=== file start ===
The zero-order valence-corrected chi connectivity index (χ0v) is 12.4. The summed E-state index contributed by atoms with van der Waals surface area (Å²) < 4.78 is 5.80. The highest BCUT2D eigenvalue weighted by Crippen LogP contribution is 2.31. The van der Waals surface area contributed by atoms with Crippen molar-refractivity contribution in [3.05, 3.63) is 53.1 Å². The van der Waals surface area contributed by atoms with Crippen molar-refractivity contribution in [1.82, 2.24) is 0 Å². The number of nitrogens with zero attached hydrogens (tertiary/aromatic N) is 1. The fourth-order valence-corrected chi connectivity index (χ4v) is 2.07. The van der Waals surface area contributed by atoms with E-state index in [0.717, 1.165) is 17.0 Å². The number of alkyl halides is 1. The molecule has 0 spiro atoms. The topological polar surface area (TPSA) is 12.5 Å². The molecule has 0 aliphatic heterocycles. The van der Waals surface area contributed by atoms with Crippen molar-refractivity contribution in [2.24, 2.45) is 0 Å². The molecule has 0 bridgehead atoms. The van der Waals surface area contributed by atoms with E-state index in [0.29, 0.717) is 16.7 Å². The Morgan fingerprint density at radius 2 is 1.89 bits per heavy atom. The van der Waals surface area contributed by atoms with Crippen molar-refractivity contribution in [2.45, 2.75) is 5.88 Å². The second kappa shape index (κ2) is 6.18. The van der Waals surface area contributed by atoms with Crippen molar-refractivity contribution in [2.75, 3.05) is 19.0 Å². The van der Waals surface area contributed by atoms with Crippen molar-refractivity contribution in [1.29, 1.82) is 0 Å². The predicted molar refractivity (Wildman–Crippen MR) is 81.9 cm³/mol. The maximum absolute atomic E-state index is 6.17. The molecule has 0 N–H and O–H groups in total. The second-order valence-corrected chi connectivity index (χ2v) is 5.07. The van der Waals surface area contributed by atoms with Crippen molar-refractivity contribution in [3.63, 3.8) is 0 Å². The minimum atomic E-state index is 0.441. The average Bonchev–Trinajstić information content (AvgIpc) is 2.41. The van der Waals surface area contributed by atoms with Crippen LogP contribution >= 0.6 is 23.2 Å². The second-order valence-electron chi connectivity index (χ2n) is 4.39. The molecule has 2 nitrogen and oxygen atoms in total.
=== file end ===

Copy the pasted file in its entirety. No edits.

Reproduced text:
The zero-order valence-corrected chi connectivity index (χ0v) is 12.4. The summed E-state index contributed by atoms with van der Waals surface area (Å²) < 4.78 is 5.80. The highest BCUT2D eigenvalue weighted by Crippen LogP contribution is 2.31. The van der Waals surface area contributed by atoms with Crippen molar-refractivity contribution in [3.05, 3.63) is 53.1 Å². The van der Waals surface area contributed by atoms with Crippen molar-refractivity contribution in [1.82, 2.24) is 0 Å². The number of nitrogens with zero attached hydrogens (tertiary/aromatic N) is 1. The fourth-order valence-corrected chi connectivity index (χ4v) is 2.07. The van der Waals surface area contributed by atoms with E-state index in [0.717, 1.165) is 17.0 Å². The number of alkyl halides is 1. The molecule has 0 spiro atoms. The topological polar surface area (TPSA) is 12.5 Å². The molecule has 0 aliphatic heterocycles. The van der Waals surface area contributed by atoms with Crippen molar-refractivity contribution in [2.24, 2.45) is 0 Å². The molecule has 0 bridgehead atoms. The van der Waals surface area contributed by atoms with E-state index in [0.29, 0.717) is 16.7 Å². The Morgan fingerprint density at radius 2 is 1.89 bits per heavy atom. The van der Waals surface area contributed by atoms with Crippen molar-refractivity contribution in [2.45, 2.75) is 5.88 Å². The second kappa shape index (κ2) is 6.18. The van der Waals surface area contributed by atoms with Crippen molar-refractivity contribution in [2.75, 3.05) is 19.0 Å². The van der Waals surface area contributed by atoms with Crippen molar-refractivity contribution in [1.29, 1.82) is 0 Å². The predicted molar refractivity (Wildman–Crippen MR) is 81.9 cm³/mol. The maximum absolute atomic E-state index is 6.17. The molecule has 0 N–H and O–H groups in total. The second-order valence-corrected chi connectivity index (χ2v) is 5.07. The van der Waals surface area contributed by atoms with Crippen molar-refractivity contribution in [3.63, 3.8) is 0 Å². The minimum atomic E-state index is 0.441. The average Bonchev–Trinajstić information content (AvgIpc) is 2.41. The van der Waals surface area contributed by atoms with Crippen LogP contribution >= 0.6 is 23.2 Å². The second-order valence-electron chi connectivity index (χ2n) is 4.39. The molecule has 2 nitrogen and oxygen atoms in total.